Anxious dogs can improve their memory by chewing on toys, study suggests


Anxious dogs can improve their memory by chewing on toys, study suggests

  • It is thought in fearful dogs, chewing may act to reduce physiological arousal

Giving anxious dogs a toy to chew on can help improve their memory, a study suggests.

US researchers assessed 34 Labrador retrievers’ performance on a working memory task, in which they had to remember which bucket a treat had been placed in over a short period of time.

The dogs were given a chew toy to bite for five minutes immediately before the task, and the frequency of bites was recorded by a computer program.

Before the experiment, trainers who had worked with the dogs for at least a month completed the Canine Behavioural Assessment and Research Questionnaire to rate each dog on its level of ‘fearfulness’.

The researchers from Auburn University in Alabama found: ‘In dogs with high fearfulness, more frequent chewing when given access to a chew toy was associated with better spatial working memory, while the opposite was true for dogs with low fearfulness.’

It’s thought that in the fearful dogs, chewing may act to reduce physiological arousal, helping them to focus, while in more relaxed dogs, chewing may create a distraction.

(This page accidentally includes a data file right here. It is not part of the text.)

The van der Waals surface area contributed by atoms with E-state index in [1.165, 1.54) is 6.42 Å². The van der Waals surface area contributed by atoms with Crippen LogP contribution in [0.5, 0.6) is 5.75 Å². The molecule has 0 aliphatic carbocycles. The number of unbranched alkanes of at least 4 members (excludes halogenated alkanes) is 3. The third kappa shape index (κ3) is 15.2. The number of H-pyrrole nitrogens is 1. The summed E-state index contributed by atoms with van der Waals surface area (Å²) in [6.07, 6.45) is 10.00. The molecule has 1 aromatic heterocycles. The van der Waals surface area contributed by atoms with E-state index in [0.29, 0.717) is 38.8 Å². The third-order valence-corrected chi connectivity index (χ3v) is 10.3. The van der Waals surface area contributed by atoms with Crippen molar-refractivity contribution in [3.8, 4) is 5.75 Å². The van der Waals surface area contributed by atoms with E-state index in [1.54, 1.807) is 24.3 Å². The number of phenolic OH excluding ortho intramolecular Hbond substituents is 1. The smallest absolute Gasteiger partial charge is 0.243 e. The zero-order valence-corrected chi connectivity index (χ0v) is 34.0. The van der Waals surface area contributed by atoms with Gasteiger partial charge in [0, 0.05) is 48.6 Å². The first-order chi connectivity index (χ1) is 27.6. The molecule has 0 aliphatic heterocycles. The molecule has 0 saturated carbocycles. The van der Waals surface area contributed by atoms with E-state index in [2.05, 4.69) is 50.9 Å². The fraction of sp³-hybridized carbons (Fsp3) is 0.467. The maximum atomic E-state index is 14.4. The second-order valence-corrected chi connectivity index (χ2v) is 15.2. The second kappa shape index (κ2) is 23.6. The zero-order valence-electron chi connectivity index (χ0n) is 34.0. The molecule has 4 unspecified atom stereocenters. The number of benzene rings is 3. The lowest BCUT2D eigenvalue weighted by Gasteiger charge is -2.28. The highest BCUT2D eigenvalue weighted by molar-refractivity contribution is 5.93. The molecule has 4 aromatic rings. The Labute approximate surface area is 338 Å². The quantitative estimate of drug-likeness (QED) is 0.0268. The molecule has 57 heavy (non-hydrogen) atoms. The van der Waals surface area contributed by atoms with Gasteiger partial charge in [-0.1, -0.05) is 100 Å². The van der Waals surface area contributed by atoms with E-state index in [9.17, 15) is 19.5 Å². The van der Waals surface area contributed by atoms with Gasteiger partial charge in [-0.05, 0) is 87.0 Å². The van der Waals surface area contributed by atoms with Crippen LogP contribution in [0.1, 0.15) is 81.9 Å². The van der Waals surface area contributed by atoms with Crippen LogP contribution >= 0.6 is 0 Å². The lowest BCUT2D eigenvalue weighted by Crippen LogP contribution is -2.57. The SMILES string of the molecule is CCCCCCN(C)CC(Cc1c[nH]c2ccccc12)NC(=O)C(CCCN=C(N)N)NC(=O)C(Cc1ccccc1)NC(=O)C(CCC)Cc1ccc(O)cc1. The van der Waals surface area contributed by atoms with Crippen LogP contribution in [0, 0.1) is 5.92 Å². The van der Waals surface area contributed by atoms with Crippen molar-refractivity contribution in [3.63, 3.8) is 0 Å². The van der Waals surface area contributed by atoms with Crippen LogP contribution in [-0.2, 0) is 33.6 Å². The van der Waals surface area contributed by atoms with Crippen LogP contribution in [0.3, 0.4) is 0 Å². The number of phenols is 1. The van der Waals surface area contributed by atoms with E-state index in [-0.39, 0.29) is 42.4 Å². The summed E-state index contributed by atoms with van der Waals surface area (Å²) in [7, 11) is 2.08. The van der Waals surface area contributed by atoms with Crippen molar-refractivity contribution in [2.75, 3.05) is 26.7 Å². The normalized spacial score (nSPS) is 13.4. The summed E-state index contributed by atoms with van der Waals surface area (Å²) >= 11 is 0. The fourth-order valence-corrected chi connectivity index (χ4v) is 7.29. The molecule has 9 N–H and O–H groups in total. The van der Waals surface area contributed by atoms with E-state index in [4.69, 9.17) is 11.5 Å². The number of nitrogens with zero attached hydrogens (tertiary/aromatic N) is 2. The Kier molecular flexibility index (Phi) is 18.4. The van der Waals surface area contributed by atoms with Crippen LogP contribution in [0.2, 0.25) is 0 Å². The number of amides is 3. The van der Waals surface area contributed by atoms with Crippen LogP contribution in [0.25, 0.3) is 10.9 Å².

The dogs were given a chew toy to bite for five minutes immediately before the task, and the frequency of bites was recorded by a computer program

The dogs were given a chew toy to bite for five minutes immediately before the task, and the frequency of bites was recorded by a computer program

It’s thought that in the fearful dogs, chewing may act to reduce physiological arousal, helping them to focus

It’s thought that in the fearful dogs, chewing may act to reduce physiological arousal, helping them to focus

Dr Deborah Wells, reader in animal behaviour and welfare at Queen’s University Belfast, who was not involved in the study, said: ‘What may be happening is that the fearful dogs are gaining a more therapeutic effect from the chewing than the non-fearful dogs – with chewing in the former group perhaps helping to reduce cortisol levels and stress.

‘In the less fearful animals, the chewing may simply be serving as a distractor, with less of an arousal-reducing effect.’

The study found that, for longer-term memory, however, chewing may help anxious and non-anxious dogs alike.

The researchers assessed this by giving the dogs a maze task on a different day to the bucket task.

‘We found that dogs that chewed at a greater intensity took fewer trials to relearn a maze when tested shortly after,’ said the researchers, whose findings are published in the journal Applied Animal Behaviour Science.

Dr Wells said: ‘With regards to why both groups show improvements in memory following more intense chewing is less clear,

although the human literature points to enhancement of sustained attention from chewing gum – with gum facilitating alertness and better cognitive performance,’ said Dr Wells.



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